The public library became a safe haven for Seth and it is where he learned the joy of reading, although he notes that he did not have access to books with Latino or African-American characters. Then, a whole new world opened before his eyes when he discover diverse books. Seth explains: “It was 1988, and Sandra Cisneros had just published The House on Mango Street, and my freshman English teacher, Mr. Oakes, allowed us to read the book, even though it was not a district-approved text.” For the first time in his life, and the lives of his friends, Seth saw himself in a book. He says that the main character’s family, her neighborhood, and her life could have been his own. The book inspired Seth and his classmates because someone had felt it was important enough to write about people like them. The same year, his high school teacher expanded readings to include The Outsiders, The Autobiography of Malcolm X, and Bless Me, Última, as well as the writings of Langston Hughes, James Baldwin, and Martin Luther King, Jr.
Because of Seth’s love for reading, he works to instill this passion of reading in all of his students. It is important to him to recommend books that speak to his students, books that allow them to see themselves in the stories they read. Because of Seth’s upbringing, he is aware of the many challenges his high school ELLs experience when trying to learn a new language. He also recognizes the importance of literacy. A snapshot of his classroom shows books everywhere—books written by diverse authors with different experiences. Every space is filled with rich and diverse books. Seth explains, “My students can escape their difficult lives and find themselves in stories in the same way that I did. They can see that their lives and their stories are worth telling and worth listening to. In the end, I know that reading can transform their lives.”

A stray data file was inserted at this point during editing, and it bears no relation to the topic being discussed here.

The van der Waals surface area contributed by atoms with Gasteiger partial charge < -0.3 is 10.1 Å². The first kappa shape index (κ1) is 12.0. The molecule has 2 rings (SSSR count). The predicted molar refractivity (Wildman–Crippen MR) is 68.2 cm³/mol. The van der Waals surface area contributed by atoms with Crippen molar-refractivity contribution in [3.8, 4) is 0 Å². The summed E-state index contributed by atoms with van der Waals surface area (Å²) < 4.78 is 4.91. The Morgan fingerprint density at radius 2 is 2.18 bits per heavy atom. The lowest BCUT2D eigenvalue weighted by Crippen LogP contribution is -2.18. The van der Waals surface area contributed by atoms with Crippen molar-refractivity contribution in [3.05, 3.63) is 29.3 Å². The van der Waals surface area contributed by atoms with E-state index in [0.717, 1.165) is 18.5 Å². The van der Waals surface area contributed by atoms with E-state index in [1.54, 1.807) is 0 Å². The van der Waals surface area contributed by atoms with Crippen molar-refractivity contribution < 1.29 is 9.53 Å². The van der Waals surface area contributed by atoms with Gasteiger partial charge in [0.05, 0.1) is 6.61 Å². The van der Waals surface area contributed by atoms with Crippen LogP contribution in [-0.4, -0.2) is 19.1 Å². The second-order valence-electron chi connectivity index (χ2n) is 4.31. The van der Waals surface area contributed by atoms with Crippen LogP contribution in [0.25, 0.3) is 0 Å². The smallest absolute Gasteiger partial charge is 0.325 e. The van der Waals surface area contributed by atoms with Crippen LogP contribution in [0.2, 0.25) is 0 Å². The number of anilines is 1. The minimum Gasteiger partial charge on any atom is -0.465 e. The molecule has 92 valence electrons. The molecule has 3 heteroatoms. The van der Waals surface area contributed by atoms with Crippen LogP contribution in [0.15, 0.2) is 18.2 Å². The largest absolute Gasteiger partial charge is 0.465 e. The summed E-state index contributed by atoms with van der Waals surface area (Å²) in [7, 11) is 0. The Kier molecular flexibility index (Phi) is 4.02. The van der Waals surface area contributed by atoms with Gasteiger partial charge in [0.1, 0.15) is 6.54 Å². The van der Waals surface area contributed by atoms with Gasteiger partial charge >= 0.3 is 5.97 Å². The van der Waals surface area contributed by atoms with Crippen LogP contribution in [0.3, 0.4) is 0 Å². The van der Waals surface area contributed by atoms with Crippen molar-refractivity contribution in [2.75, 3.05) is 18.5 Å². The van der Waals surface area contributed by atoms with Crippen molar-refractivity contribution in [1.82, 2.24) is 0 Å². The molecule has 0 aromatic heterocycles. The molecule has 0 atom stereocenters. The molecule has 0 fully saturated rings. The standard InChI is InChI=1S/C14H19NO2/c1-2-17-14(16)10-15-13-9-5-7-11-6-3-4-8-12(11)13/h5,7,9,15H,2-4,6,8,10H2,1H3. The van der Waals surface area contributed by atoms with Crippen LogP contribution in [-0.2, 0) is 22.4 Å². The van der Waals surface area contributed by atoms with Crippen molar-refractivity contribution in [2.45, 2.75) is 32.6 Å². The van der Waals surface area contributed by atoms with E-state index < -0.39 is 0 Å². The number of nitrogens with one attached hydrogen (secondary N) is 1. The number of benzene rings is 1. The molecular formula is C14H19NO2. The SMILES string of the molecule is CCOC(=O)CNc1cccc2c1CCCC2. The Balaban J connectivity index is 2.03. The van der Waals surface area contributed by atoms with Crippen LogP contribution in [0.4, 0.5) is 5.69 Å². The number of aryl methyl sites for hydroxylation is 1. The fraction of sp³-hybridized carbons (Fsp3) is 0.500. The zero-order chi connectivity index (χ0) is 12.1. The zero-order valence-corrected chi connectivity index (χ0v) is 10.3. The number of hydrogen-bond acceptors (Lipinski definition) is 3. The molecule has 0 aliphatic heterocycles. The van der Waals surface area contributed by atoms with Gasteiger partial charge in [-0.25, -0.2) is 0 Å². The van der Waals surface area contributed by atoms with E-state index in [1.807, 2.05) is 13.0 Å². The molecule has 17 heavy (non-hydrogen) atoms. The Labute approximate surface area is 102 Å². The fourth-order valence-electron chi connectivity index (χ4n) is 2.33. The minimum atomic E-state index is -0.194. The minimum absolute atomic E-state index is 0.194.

Seth’s scholarship to receive his Master’s degree through the ELLevate! grant has already made a great impact because he has been able to apply what he is learning about second language acquisition and literacy to his classroom and share widely with others. In just his first year in the grant, he has given a presentation in his school district in how to support ELLs in the classroom, shared his classroom experiences in a podcast with the National Writing Project, and has been accepted to present at the National Council for Teachers of English. Additionally, Seth has co-authored a chapter for a book coming out in 2018 with TESOL Press, Engaging Research: Transforming Practices for the High School Classroom, and because he is so passionate about his students’ stories, he has recently started a website where they can publish their writing: Global Voices.
“Profe” Ross is certainly a change agent, making a difference in his classroom, school district, and far beyond as he influences the education of high school English Language Learners directly and indirectly through his passionate work. He recently posted a motivational message for his students on Twitter that illustrates his commitment to them: “You are capable of greatness! Never forget that!”
Page last updated 9:18 AM, October 28, 2019